I'll respond in more depth when I have the time, just in the meantime I would say. I still don't see how this is necessarily a problem for evolution? It might be a problem for the human race when it becomes extinct but I don't see why it is a problem for evolution.
quote:So well I would think that he is considered knowledgeable enough to peer-review papers on the subject, than he probably is enough to write on it.
This doesn't necessarily follow. People can frequently suggest who they would like to peer review their article, it doesn't follow that the journal editors chose someone because they were particularly suited for the job. Without more details of who submitted the paper, etc ..., we can't really make any conclusions. I have to say that 5 peer reviewers sounds like a lot to me, and common practice is to have peer review performed anonymously.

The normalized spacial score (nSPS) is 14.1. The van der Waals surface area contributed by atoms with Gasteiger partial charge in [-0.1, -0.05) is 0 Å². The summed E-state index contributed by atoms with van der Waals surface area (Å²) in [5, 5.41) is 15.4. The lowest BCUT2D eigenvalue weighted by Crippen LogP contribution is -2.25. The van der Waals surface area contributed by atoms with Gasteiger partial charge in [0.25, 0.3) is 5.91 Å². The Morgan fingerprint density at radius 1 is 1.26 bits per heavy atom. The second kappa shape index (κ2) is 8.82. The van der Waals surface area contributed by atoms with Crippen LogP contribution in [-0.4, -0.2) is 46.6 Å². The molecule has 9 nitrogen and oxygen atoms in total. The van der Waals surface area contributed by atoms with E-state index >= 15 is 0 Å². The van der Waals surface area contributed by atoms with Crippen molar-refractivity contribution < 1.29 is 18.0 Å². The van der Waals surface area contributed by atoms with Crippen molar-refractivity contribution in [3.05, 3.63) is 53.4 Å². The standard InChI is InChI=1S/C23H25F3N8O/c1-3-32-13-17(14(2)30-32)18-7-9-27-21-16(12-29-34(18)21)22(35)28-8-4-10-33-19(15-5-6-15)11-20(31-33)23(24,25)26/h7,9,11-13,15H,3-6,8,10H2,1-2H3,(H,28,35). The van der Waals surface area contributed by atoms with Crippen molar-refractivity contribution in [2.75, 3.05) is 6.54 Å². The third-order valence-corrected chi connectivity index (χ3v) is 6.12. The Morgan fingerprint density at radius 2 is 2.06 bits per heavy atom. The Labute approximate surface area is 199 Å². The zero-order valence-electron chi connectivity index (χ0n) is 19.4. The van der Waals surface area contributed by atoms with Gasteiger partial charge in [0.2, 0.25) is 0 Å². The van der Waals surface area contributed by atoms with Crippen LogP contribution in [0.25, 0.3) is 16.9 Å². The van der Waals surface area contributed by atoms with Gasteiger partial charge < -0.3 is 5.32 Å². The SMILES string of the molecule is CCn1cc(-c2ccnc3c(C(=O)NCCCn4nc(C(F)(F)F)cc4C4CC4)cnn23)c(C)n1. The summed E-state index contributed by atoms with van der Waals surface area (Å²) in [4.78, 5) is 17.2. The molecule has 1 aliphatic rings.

This sounds to me like it is based on Walter ReMine's paper submitted to 'Theoretical population biology' which was in fact subsequently rejected and published in a creationist journal. It wouldn't surprise me if ReMine recommended Sanford as a reviewer for his paper.
Moreover, Crow gives reasons to think that the mutation rate in humans is significantly higher in humans, than in drosophilia.
This is almost certainly the case. Most current estimates put the human value of U (the genomic deleterious mutation rate) at ~4 compared to a value of ~1 in Drosophila (Eory et al., 2009). Interestingly the last author on the paper is Keightley who Crow mentioned in his 1997 paper as thinking the Drosophila rate estimates were too high.